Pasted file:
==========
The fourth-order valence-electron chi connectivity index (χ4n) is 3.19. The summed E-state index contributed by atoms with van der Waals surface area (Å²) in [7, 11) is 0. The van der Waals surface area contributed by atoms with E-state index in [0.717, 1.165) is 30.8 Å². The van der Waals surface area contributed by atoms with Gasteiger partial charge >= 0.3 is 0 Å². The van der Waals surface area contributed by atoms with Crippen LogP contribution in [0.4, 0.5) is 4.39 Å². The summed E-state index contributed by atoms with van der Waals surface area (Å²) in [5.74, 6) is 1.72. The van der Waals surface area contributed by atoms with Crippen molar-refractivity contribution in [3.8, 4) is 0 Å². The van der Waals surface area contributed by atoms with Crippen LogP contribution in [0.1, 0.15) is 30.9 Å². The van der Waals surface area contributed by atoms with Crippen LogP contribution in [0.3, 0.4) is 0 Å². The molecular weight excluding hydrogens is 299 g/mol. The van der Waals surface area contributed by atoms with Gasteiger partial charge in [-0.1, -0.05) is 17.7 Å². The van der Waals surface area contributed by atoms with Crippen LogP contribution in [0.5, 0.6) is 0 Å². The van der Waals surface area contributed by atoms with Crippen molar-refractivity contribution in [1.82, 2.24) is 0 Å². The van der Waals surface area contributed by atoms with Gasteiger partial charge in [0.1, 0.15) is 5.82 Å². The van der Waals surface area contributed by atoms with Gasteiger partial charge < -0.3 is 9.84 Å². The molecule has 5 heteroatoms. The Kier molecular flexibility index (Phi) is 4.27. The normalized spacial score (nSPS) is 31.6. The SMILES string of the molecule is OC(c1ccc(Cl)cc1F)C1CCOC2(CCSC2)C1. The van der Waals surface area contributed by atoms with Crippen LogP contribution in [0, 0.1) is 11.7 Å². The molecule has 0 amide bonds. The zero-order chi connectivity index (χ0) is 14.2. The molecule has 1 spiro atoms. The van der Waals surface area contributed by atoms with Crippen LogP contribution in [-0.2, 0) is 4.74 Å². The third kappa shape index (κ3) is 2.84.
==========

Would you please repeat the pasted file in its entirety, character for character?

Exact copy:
The fourth-order valence-electron chi connectivity index (χ4n) is 3.19. The summed E-state index contributed by atoms with van der Waals surface area (Å²) in [7, 11) is 0. The van der Waals surface area contributed by atoms with E-state index in [0.717, 1.165) is 30.8 Å². The van der Waals surface area contributed by atoms with Gasteiger partial charge >= 0.3 is 0 Å². The van der Waals surface area contributed by atoms with Crippen LogP contribution in [0.4, 0.5) is 4.39 Å². The summed E-state index contributed by atoms with van der Waals surface area (Å²) in [5.74, 6) is 1.72. The van der Waals surface area contributed by atoms with Crippen molar-refractivity contribution in [3.8, 4) is 0 Å². The van der Waals surface area contributed by atoms with Crippen LogP contribution in [0.1, 0.15) is 30.9 Å². The van der Waals surface area contributed by atoms with Crippen LogP contribution in [0.3, 0.4) is 0 Å². The molecular weight excluding hydrogens is 299 g/mol. The van der Waals surface area contributed by atoms with Gasteiger partial charge in [-0.1, -0.05) is 17.7 Å². The van der Waals surface area contributed by atoms with Crippen LogP contribution in [0.5, 0.6) is 0 Å². The van der Waals surface area contributed by atoms with Crippen molar-refractivity contribution in [1.82, 2.24) is 0 Å². The van der Waals surface area contributed by atoms with Gasteiger partial charge in [0.1, 0.15) is 5.82 Å². The van der Waals surface area contributed by atoms with Gasteiger partial charge < -0.3 is 9.84 Å². The molecule has 5 heteroatoms. The Kier molecular flexibility index (Phi) is 4.27. The normalized spacial score (nSPS) is 31.6. The SMILES string of the molecule is OC(c1ccc(Cl)cc1F)C1CCOC2(CCSC2)C1. The van der Waals surface area contributed by atoms with Crippen LogP contribution in [0, 0.1) is 11.7 Å². The molecule has 0 amide bonds. The zero-order chi connectivity index (χ0) is 14.2. The molecule has 1 spiro atoms. The van der Waals surface area contributed by atoms with Crippen LogP contribution in [-0.2, 0) is 4.74 Å². The third kappa shape index (κ3) is 2.84.